July 13, 2024


The smiles of those who attended the Waterloo Buddy Walk warmed the cold day better than any ray of sunshine ever could.

Despite the cold weather citizens from the tri-cities attended the Waterloo Buddy Walk for the Waterloo Regional Down Syndrome Society Nov. 4, hoping to bring awareness about the condition and the challenges of living with it.

The Buddy Walk, which is held during National Down Syndrome Awareness Week, originally started out in America with only 17 walks.  It now spans most of North America and includes a staggering 400 walks. It plays a huge role in helping raise awareness for those dealing with Down syndrome. Kitchener has been hosting walks for the past 11 consecutive years.

With a solid community built around the Waterloo Regional Down Syndrome Society it’s not surprising that the Buddy Walks have such a strong turnout, especially when you have devoted supporters such as Tracy Kuepfer who has attended the walk for the last nine years.

“I just really enjoy being able to see my daughter dancing, having a good time and spending time with other children, who, like her, also have Down syndrome.”

Those in attendance gathered inside the Stanley Park Community Centre to come together as a community, donate money and listen to speakers including, those involved in running the event, politicians such as MP Stephen Woodworh, Mayor Carl Zehr and a handful of others. Despite the speakers being geared more toward adults, the whole event was family-oriented with clowns doing face painting and balloon tying, music and the Buddy Choir. After the walk well-known children’s entertainer, Eric Traplin, put on a show for the kids.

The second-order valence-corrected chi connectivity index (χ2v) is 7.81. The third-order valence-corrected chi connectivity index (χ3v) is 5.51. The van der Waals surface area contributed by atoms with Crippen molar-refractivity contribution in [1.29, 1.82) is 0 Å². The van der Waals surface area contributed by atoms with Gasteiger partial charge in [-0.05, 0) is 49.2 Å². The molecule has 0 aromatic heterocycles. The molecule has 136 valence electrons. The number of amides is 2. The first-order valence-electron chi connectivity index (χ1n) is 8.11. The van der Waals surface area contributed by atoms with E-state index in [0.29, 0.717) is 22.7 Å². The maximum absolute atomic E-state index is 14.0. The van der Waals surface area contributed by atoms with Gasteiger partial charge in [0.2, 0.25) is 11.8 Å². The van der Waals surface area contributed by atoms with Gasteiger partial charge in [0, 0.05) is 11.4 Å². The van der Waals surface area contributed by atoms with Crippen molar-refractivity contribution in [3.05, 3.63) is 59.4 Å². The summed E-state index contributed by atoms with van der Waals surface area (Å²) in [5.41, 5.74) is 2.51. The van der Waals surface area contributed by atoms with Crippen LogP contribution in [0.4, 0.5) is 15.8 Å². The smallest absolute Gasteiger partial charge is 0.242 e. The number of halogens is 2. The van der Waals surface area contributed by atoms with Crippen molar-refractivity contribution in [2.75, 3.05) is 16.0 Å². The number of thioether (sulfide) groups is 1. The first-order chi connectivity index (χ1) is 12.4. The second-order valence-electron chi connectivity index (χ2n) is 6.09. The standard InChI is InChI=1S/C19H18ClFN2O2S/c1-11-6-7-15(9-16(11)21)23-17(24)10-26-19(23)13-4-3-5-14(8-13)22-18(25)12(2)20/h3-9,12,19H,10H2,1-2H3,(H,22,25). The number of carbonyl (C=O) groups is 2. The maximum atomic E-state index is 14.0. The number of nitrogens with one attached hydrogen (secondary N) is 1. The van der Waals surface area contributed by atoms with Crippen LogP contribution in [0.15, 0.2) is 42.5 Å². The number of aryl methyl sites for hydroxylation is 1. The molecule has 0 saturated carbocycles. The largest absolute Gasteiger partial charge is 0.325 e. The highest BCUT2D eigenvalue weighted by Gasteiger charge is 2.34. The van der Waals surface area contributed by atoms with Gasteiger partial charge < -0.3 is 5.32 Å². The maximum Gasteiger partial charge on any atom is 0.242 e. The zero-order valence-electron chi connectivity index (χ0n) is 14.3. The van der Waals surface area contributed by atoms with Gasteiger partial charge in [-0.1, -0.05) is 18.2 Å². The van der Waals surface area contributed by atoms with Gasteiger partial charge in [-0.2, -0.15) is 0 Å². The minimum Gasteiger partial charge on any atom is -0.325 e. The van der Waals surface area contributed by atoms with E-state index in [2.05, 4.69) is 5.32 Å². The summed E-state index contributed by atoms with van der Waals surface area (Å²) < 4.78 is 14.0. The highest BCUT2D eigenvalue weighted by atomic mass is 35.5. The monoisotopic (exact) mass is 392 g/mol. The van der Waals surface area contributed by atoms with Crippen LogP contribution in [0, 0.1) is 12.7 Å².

Proceeds from the three-kilometre walk went to the Waterloo Regional Down Syndrome Society according to Jane Baker, a co-ordinator of the event.

“Most of the money stays with our group, the Waterloo Regional Down Syndrome Society, and it goes towards our bursary programs which include speech, music, physio-therapy and occupation therapy. It also goes toward some of the social programs we run such as our picnic, Christmas party and weekend social clubs for the older kids. The other portion goes to the Canadian Down Syndrome Society to pay for public awareness and advocation activities,” she said.